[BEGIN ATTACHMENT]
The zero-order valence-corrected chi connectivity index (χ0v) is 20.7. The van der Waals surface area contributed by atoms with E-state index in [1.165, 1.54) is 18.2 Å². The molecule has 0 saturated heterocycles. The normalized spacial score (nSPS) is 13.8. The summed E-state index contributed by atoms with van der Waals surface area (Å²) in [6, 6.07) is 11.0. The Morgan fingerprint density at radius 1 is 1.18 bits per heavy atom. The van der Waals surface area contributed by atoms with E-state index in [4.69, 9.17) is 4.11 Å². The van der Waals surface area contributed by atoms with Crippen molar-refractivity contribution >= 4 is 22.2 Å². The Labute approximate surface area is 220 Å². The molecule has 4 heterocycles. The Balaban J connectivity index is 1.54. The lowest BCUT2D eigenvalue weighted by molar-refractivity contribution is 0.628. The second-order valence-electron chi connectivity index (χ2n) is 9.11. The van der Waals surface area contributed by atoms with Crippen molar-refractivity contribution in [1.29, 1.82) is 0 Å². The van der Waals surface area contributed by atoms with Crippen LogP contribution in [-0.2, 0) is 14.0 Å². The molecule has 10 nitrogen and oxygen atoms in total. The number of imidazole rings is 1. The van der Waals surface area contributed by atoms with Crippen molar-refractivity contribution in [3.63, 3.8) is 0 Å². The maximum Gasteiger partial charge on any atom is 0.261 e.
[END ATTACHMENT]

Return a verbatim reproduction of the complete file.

The zero-order valence-corrected chi connectivity index (χ0v) is 20.7. The van der Waals surface area contributed by atoms with E-state index in [1.165, 1.54) is 18.2 Å². The molecule has 0 saturated heterocycles. The normalized spacial score (nSPS) is 13.8. The summed E-state index contributed by atoms with van der Waals surface area (Å²) in [6, 6.07) is 11.0. The Morgan fingerprint density at radius 1 is 1.18 bits per heavy atom. The van der Waals surface area contributed by atoms with E-state index in [4.69, 9.17) is 4.11 Å². The van der Waals surface area contributed by atoms with Crippen molar-refractivity contribution >= 4 is 22.2 Å². The Labute approximate surface area is 220 Å². The molecule has 4 heterocycles. The Balaban J connectivity index is 1.54. The lowest BCUT2D eigenvalue weighted by molar-refractivity contribution is 0.628. The second-order valence-electron chi connectivity index (χ2n) is 9.11. The van der Waals surface area contributed by atoms with Crippen molar-refractivity contribution in [1.29, 1.82) is 0 Å². The van der Waals surface area contributed by atoms with Crippen LogP contribution in [-0.2, 0) is 14.0 Å². The molecule has 10 nitrogen and oxygen atoms in total. The number of imidazole rings is 1. The van der Waals surface area contributed by atoms with Crippen molar-refractivity contribution in [3.63, 3.8) is 0 Å². The maximum Gasteiger partial charge on any atom is 0.261 e.